Trend toward Monotheism?. Some scholars see a gradual trend toward monotheism in Roman religion. They feel that this trend was a reflection of political changes. During the Republic (509-31 B.C.E.), power was more or less distributed and limited through traditional and constitutional checks and balances, including religion. Auspices, for example, or the scheduling of religious holidays, could be used to block legislation or postpone public debate. Beginning with the emperor Augustus in 27 B.C.E., ever-greater power was concentrated in the hands of one person, which, the theory holds, finds its religious expression in the predominant cult of one deity over others. This theory is attractive on the surface, but there are several arguments against it.

Sacra and Auspicia. Both public and private religion in ancient Rome can be further divided into two areas: sacral and auspical. Sacra are all the things a nation, city, family, or individual might offer to a god: sacrifices of animals, plants, wine, and incense; temples and other sacred places; holidays and games; vows and votive gifts; prayers; and hymns. It is important to remember that sacrifice, the return to the gods of some of the good things one got from them, including the lives of animals, was an absolutely essential fact of ancient religion. Sacra also include praedictio, the examination by special priests of prodigies, portents, and the entrails of sacrificed animals in order to determine a god’s wishes or to learn the outcome of an intended action. Auspicia, on the other hand, was the set of ritual observations of such things as the flight, song, and eating habits of birds, or the sound or appearance of lightning, by which one might learn whether or not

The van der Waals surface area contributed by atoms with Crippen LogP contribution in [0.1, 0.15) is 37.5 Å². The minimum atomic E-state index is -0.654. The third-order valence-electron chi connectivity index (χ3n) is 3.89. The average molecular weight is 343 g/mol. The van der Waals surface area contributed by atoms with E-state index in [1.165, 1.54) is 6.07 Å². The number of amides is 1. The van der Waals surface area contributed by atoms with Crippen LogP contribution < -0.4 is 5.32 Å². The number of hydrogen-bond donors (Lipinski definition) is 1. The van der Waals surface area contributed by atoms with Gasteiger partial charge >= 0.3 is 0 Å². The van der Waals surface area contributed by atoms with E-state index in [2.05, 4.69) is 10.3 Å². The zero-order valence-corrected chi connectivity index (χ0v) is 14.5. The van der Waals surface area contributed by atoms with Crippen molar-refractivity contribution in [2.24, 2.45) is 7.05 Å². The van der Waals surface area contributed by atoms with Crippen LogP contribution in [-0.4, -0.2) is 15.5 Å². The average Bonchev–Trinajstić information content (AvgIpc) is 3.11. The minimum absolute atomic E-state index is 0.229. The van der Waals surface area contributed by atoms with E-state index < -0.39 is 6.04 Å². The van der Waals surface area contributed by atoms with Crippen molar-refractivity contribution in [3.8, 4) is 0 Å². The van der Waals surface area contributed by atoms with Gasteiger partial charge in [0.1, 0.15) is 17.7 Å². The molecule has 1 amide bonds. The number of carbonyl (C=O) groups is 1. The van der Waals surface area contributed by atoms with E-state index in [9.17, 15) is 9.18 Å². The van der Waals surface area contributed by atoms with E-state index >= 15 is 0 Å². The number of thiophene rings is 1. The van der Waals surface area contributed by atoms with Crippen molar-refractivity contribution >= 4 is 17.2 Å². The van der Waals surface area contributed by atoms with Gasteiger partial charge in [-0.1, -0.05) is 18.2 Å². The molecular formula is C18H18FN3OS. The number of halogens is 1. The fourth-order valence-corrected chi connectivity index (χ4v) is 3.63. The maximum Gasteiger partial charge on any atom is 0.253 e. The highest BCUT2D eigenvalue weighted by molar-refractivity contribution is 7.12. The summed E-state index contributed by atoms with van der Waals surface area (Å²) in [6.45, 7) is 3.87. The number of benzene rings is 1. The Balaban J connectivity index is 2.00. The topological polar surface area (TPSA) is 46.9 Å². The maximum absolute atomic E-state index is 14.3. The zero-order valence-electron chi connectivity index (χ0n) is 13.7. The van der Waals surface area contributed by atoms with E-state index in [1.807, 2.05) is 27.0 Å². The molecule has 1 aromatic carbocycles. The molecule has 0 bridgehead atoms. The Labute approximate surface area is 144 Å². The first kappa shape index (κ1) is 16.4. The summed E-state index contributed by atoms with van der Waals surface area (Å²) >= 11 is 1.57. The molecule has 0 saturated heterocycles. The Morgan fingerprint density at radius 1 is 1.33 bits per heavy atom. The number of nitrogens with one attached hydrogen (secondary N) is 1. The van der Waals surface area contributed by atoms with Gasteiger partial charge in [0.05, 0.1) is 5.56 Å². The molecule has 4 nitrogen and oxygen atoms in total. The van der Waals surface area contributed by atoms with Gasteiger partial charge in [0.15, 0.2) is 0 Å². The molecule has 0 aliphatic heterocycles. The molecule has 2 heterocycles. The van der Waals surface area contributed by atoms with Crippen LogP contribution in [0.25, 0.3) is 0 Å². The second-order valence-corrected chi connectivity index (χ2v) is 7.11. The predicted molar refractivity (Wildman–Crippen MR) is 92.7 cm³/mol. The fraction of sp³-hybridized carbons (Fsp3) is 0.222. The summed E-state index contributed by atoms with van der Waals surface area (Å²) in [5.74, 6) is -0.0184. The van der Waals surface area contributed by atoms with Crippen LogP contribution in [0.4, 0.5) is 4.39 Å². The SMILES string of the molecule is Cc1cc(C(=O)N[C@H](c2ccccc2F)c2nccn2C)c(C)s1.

Jupiter—and Jupiter alone—permits an action, such as a meeting of the Senate, an election, a vote on a law, or a wedding, to be undertaken on a given day. It was not the action itself but the time of its undertaking that Jupiter approved. Auspices were not prophecy or fortune-telling; rather, they were a one-time approval from Jupiter for one action only, though he may at any moment thereafter change his mind from positive to negative. There was, however, a special kind of auspice known as augurium, or augury. Augury was the use of auspical observations to permanently designate a place or a person for perpetual service of the divine; this was called inauguration.

Religion and Imperium. In Roman public life, the right to perform sacrifices in the people’s name, to vow and dedicate gifts, temples, and games to the gods, as well as the right to request Jupiter’s permission through auspices, was granted only to certain officials elected in auspicated, or religiously sanctioned, public elections. (Priests took auspices only for the purpose of inauguration and on a few other ceremonial occasions.) This fact conferred on such magistrates supreme civil and military authority or imperium (for a limited time only, usually one year), and validated the people’s choice by reference to the divine will. According to Cicero, the Roman state was firmly founded on the twin supports of sacra and auspicia. Speaking of the first two kings of Rome, Romulus and Numa Pompilius, he says:

And while the religion of the Roman people, taken as a whole, is divided into sacra and auspicia, a third element may be added as a support, namely, whatever the interpreters of Apollo’s oracle or the Etruscan seers might advise by way of prediction from portents and signs. I am convinced that Romulus founded our state on the basis of auspices, Numa by the establishment of sacral rites. (Cicero, On the Nature of the Gods, 3. 5)

By performing the sacrificial rites in the correct ways and at the correct times, by obtaining Jupiter’s permission for all their acts as a civil society, the Roman people maintained the pax deorum, that good relationship with the gods of their city who in turn preserved them and their empire.


Mary Beard, John North, and Simon Price, Religions of Rome, 2 volumes (Cambridge & New York: Cambridge University Press, 1998).

Georges Dumézil, Archaic Roman Religion, translated by Philip Krapp (Chicago: University of Chicago Press, 1970).